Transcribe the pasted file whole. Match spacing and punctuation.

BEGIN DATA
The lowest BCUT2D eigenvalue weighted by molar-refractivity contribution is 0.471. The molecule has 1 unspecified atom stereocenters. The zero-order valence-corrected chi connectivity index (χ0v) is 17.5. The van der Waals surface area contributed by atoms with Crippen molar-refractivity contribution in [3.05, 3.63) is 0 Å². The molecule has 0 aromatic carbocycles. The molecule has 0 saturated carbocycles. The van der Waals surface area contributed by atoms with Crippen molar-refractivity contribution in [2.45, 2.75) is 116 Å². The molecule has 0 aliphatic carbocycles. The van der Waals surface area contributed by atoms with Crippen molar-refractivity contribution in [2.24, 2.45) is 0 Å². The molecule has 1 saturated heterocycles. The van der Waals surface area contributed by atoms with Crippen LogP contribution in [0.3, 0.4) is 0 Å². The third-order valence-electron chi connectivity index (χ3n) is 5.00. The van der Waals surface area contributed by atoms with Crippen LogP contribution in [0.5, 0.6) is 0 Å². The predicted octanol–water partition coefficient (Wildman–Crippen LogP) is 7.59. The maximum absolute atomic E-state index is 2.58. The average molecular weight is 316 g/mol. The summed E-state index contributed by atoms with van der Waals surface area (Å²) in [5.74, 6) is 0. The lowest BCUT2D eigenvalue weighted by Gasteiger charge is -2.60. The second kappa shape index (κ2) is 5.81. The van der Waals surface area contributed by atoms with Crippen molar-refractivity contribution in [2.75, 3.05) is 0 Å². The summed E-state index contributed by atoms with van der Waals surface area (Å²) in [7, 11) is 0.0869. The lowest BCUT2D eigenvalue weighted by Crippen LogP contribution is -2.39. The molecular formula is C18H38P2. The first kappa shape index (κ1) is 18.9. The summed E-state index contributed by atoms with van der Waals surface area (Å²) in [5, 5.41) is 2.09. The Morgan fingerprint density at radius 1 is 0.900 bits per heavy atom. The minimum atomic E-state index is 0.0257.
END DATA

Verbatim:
The lowest BCUT2D eigenvalue weighted by molar-refractivity contribution is 0.471. The molecule has 1 unspecified atom stereocenters. The zero-order valence-corrected chi connectivity index (χ0v) is 17.5. The van der Waals surface area contributed by atoms with Crippen molar-refractivity contribution in [3.05, 3.63) is 0 Å². The molecule has 0 aromatic carbocycles. The molecule has 0 saturated carbocycles. The van der Waals surface area contributed by atoms with Crippen molar-refractivity contribution in [2.45, 2.75) is 116 Å². The molecule has 0 aliphatic carbocycles. The van der Waals surface area contributed by atoms with Crippen molar-refractivity contribution in [2.24, 2.45) is 0 Å². The molecule has 1 saturated heterocycles. The van der Waals surface area contributed by atoms with Crippen LogP contribution in [0.3, 0.4) is 0 Å². The third-order valence-electron chi connectivity index (χ3n) is 5.00. The van der Waals surface area contributed by atoms with Crippen LogP contribution in [0.5, 0.6) is 0 Å². The predicted octanol–water partition coefficient (Wildman–Crippen LogP) is 7.59. The maximum absolute atomic E-state index is 2.58. The average molecular weight is 316 g/mol. The summed E-state index contributed by atoms with van der Waals surface area (Å²) in [5.74, 6) is 0. The lowest BCUT2D eigenvalue weighted by Gasteiger charge is -2.60. The second kappa shape index (κ2) is 5.81. The van der Waals surface area contributed by atoms with Crippen molar-refractivity contribution in [2.75, 3.05) is 0 Å². The summed E-state index contributed by atoms with van der Waals surface area (Å²) in [7, 11) is 0.0869. The lowest BCUT2D eigenvalue weighted by Crippen LogP contribution is -2.39. The molecular formula is C18H38P2. The first kappa shape index (κ1) is 18.9. The summed E-state index contributed by atoms with van der Waals surface area (Å²) in [5, 5.41) is 2.09. The Morgan fingerprint density at radius 1 is 0.900 bits per heavy atom. The minimum atomic E-state index is 0.0257.